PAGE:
Climate Science for Judges: Evidentiary Issues

This webinar is presented free of charge.

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Days & Times

9 a.m. Hawaii / 11 a.m. Alaska / Noon Pacific / 1 p.m. Mountain / 2 p.m. Central / 3 p.m. Eastern
Duration: 75 minutes

Course Location

Online

Course Fees

This webinar is presented free of charge.

$0

Online

May 11, 2021

The number of court cases related to climate change is on the rise throughout the country.

Judges are increasingly called upon to consider scientific questions in this context. A scientifically grounded judiciary is a crucial element to administering justice in the context of climate change and impacts, including increases in public health threats.

The Environmental Law Institute (ELI) has launched the Climate Judiciary Project and is collaborating with the National Judicial College (NJC) and the Federal Judicial Center (FJC) to meet judges’ need for basic familiarity with climate science concepts. The Project provides neutral, objective information to the judiciary about the science of climate change as it is understood by the expert scientific community.

Join leading atmospheric scientist Dr. Ben Santer to learn what judges need to know about climate science—its underlying physical explanation, its lines of evidence, and its impacts on extreme events that have significant impact on society (such as heat waves, drought, wildfires and hurricanes). Opening remarks provided by the chief justice of California, Hon. Tani Cantil-Sakauye.

Tuition

This webinar is presented free of charge. $0

What will I learn?

During this course, you will learn to:

  • Explain “climate fingerprinting;”
  • Describe the basic case-relevant scientific concepts of climate change;
  • List the impacts of climate change that are relevant to litigation.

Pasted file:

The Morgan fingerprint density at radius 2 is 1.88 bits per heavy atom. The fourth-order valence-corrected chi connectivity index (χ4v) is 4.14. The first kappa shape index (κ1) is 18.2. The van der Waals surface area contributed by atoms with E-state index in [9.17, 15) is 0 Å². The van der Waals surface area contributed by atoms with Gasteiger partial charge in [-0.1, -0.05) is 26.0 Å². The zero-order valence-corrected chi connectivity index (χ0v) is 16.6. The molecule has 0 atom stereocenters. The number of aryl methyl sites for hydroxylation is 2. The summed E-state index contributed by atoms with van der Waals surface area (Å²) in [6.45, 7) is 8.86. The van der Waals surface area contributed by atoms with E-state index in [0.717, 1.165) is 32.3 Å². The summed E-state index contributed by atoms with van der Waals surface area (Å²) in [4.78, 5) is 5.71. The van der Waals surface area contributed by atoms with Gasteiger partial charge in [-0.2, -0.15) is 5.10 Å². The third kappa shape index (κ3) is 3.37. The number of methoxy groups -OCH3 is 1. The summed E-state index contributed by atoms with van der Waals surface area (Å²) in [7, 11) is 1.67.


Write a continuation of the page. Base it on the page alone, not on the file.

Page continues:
Opening Remarks:
Hon. Tani Cantil-Sakauye, Chief Justice of California


Moderator:
Paul Hanle, Ph.D., Project Leader, Climate Judiciary Project, Environmental Law Institute

Faculty:
Benjamin D. Santer, Ph.D., Research Scientist, Program for Climate Model Diagnosis and Intercomparison, Lawrence Livermore National Laboratory, Livermore, CA

In collaboration with the Environmental Law Institute.

Register Now.

Judges are increasingly called upon to consider scientific questions in this context. A scientifically grounded judiciary is a crucial element to administering justice in the context of climate change and impacts, including increases in public health threats.

The Environmental Law Institute (ELI) has launched the Climate Judiciary Project and is collaborating with the National Judicial College (NJC) and the Federal Judicial Center (FJC) to meet judges’ need for basic familiarity with climate science concepts. The Project provides neutral, objective information to the judiciary about the science of climate change as it is understood by the expert scientific community.

Join leading atmospheric scientist Dr. Ben Santer to learn what judges need to know about climate science—its underlying physical explanation, its lines of evidence, and its impacts on extreme events that have significant impact on society (such as heat waves, drought, wildfires and hurricanes). Opening remarks provided by the chief justice of California, Hon. Tani Cantil-Sakauye.

Register
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